The Chinese Communist Party has correctly pointed out that, while communists in each country must determine the strategy for revolution according to actual conditions, in those countries where U.S. imperialism is, together with the reactionary ruling class, the main target of the revolution, the people must take care not to allow the Soviet social imperialists in the back door while the U.S. is being kicked out the front. What the Guardian’s line in practice amounts to would be to welcome the enemy at the back door and even rely on it and allow it to take over in fighting the enemy at the front, because of the “pressing reality of the struggle.” OL, on the other hand, has a line that in practice would have the people of those countries rush off into the backyard to fight against the “main danger” while the U.S. imperialists remain in the living room. Both the OL and Guardian formulations are recipes for defeat.

On any number of questions OL and the Guardian are mirror images of each other’s opportunism. OL claims that the USSR is stronger militarily, while the Guardian finds it necessary to write articles on the superiority of U.S. arms. OL claims that the Soviet Union “must take the greater part of the blame” (March 18) for provoking a civil war in Angola while the Guardian claims that only after the U.S. and South Africa made theft Angola move, did the “heroic Cuban volunteers” and Soviet military aid start rolling in. OL claims that the Soviet Union must be the target of the main blow internationally and continues to spin out new formulations at a dizzying rate as to why this is so, including that the Soviet Union has the smaller sphere of influence and is up and coming, while the Guardian argues the reverse side of the coin, saying that since the U,S. still dominates a larger chunk of the world, they are therefore the more dangerous and deserving of the main blow internationally.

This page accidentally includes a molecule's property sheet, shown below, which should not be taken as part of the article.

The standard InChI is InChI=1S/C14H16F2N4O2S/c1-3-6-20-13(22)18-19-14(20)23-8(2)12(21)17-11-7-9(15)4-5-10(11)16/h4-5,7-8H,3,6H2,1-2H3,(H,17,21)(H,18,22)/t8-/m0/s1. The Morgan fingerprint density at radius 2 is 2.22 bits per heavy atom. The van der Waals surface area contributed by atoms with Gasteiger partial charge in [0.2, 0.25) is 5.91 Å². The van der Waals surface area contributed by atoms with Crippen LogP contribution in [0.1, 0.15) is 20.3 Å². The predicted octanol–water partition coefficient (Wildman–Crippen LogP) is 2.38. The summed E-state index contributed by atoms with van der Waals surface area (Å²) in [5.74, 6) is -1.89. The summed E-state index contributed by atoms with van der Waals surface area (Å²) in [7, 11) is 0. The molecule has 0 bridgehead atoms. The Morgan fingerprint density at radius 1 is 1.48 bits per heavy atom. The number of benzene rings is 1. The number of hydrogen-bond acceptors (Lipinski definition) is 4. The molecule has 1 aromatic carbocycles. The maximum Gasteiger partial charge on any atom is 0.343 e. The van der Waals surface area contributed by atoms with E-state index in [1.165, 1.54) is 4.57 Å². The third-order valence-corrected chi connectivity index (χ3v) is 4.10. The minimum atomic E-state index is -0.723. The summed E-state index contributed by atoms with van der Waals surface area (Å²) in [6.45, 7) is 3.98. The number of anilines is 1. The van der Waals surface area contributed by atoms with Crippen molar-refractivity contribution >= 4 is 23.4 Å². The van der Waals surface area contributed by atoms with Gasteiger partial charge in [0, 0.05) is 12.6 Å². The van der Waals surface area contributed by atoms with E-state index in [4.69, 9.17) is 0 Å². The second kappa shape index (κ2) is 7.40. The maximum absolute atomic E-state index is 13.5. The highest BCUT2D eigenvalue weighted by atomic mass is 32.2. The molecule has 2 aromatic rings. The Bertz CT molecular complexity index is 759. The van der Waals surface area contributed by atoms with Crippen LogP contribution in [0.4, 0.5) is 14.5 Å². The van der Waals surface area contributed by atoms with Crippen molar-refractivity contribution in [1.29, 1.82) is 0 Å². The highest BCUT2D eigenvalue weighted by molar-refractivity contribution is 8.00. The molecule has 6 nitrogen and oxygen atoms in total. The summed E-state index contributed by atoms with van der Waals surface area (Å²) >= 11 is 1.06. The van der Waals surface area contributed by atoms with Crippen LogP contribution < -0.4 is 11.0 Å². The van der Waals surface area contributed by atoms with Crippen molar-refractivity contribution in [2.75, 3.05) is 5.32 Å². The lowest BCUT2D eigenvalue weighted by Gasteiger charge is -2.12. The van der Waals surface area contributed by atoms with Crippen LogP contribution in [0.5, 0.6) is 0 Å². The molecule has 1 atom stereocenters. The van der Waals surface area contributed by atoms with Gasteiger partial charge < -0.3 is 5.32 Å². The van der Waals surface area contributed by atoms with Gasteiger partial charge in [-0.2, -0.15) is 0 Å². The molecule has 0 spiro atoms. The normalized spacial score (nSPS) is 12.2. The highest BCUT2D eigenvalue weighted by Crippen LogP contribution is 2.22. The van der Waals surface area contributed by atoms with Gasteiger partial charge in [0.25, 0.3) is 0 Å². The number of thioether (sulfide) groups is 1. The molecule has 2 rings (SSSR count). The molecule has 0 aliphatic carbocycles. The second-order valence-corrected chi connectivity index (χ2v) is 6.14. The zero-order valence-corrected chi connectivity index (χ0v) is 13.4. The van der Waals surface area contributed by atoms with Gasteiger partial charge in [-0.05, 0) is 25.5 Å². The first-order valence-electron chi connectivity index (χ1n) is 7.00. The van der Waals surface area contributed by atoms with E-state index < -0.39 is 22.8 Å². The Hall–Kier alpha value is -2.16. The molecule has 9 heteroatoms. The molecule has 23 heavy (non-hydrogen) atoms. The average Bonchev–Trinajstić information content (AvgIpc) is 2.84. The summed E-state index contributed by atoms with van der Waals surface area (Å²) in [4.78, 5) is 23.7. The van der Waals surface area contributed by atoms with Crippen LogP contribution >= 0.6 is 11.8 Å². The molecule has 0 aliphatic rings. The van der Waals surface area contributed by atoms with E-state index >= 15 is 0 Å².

The Guardian’s line may perhaps seem to be the less dangerous of the two since, speaking to the tasks of U.S. revolutionaries, they target our own imperialists as the focus of our struggle. But this is not in fact the case. The Guardian line misleads people about the struggle on the international scale, and thus aids one of the two main enemies of the people of the world. In addition, as we pointed out in the August 15,1976 Revolution, as the superpower showdown heats up toward war, “and especially [with] the actual outbreak of such a war and the increased exploitation and oppression it will bring in this country, those who hold the line or the Guardian will find themselves with little of substance to say to the masses, little to base themselves on in opposing U.S. imperialism and will find they have ’little choice’ but to capitulate to the U.S. bourgeoisie in one form or another.”

Both lines–that of the Guardian and that of OL– aid imperialism in one form or another and are obstacles to the struggle of the people of this country and the world against it.

The fact that both the October League and the editors of the Guardian were forced by success of the Conference on the International Situation to further expose their own opportunist lines on the international situation is a positive development. The dangerous content of their lines further shows that the Conference was both necessary and timely. The debate over the correct line on the international situation will continue and grow sharper, and in the course of this struggle the correct line of concentrating the main blow of the struggle in this country at the U.S. bourgeoisie, within the context of the worldwide-united front against imperialism aimed especially at the two superpowers, will grow stronger.